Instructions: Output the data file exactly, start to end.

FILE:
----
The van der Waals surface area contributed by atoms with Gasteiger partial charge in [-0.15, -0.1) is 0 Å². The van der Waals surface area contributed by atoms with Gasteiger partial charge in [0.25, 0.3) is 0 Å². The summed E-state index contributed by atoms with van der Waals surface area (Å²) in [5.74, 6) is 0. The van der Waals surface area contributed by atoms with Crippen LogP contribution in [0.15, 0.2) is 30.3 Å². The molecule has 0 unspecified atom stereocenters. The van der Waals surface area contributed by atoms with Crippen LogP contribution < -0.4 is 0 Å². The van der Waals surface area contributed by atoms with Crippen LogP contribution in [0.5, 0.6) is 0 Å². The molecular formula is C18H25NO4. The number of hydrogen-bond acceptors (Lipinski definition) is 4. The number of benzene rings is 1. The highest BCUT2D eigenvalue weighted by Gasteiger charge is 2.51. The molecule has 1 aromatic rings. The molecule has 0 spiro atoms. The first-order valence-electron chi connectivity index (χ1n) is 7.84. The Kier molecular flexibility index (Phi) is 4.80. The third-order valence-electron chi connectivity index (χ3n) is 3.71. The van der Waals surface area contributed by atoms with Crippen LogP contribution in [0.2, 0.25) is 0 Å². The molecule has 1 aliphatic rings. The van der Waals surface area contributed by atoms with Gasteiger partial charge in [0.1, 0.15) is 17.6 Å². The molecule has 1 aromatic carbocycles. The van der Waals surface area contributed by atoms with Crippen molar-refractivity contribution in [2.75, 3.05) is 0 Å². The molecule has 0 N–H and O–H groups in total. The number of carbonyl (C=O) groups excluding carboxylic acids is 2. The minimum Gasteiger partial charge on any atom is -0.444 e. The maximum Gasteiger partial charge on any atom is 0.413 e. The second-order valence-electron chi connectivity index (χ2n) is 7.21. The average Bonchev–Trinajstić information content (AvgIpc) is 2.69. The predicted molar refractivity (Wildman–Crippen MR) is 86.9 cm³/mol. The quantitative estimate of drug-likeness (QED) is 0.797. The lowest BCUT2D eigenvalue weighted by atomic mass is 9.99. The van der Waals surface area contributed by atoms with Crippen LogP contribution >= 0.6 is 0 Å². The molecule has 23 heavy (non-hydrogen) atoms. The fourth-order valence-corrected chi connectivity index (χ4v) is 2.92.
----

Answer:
The van der Waals surface area contributed by atoms with Gasteiger partial charge in [-0.15, -0.1) is 0 Å². The van der Waals surface area contributed by atoms with Gasteiger partial charge in [0.25, 0.3) is 0 Å². The summed E-state index contributed by atoms with van der Waals surface area (Å²) in [5.74, 6) is 0. The van der Waals surface area contributed by atoms with Crippen LogP contribution in [0.15, 0.2) is 30.3 Å². The molecule has 0 unspecified atom stereocenters. The van der Waals surface area contributed by atoms with Crippen LogP contribution < -0.4 is 0 Å². The van der Waals surface area contributed by atoms with Crippen LogP contribution in [0.5, 0.6) is 0 Å². The molecular formula is C18H25NO4. The number of hydrogen-bond acceptors (Lipinski definition) is 4. The number of benzene rings is 1. The highest BCUT2D eigenvalue weighted by Gasteiger charge is 2.51. The molecule has 1 aromatic rings. The molecule has 0 spiro atoms. The first-order valence-electron chi connectivity index (χ1n) is 7.84. The Kier molecular flexibility index (Phi) is 4.80. The third-order valence-electron chi connectivity index (χ3n) is 3.71. The van der Waals surface area contributed by atoms with Crippen LogP contribution in [0.2, 0.25) is 0 Å². The molecule has 1 aliphatic rings. The van der Waals surface area contributed by atoms with Gasteiger partial charge in [0.1, 0.15) is 17.6 Å². The molecule has 1 aromatic carbocycles. The van der Waals surface area contributed by atoms with Crippen molar-refractivity contribution in [2.75, 3.05) is 0 Å². The molecule has 0 N–H and O–H groups in total. The number of carbonyl (C=O) groups excluding carboxylic acids is 2. The minimum Gasteiger partial charge on any atom is -0.444 e. The maximum Gasteiger partial charge on any atom is 0.413 e. The second-order valence-electron chi connectivity index (χ2n) is 7.21. The average Bonchev–Trinajstić information content (AvgIpc) is 2.69. The predicted molar refractivity (Wildman–Crippen MR) is 86.9 cm³/mol. The quantitative estimate of drug-likeness (QED) is 0.797. The lowest BCUT2D eigenvalue weighted by atomic mass is 9.99. The van der Waals surface area contributed by atoms with Crippen LogP contribution >= 0.6 is 0 Å². The molecule has 23 heavy (non-hydrogen) atoms. The fourth-order valence-corrected chi connectivity index (χ4v) is 2.92.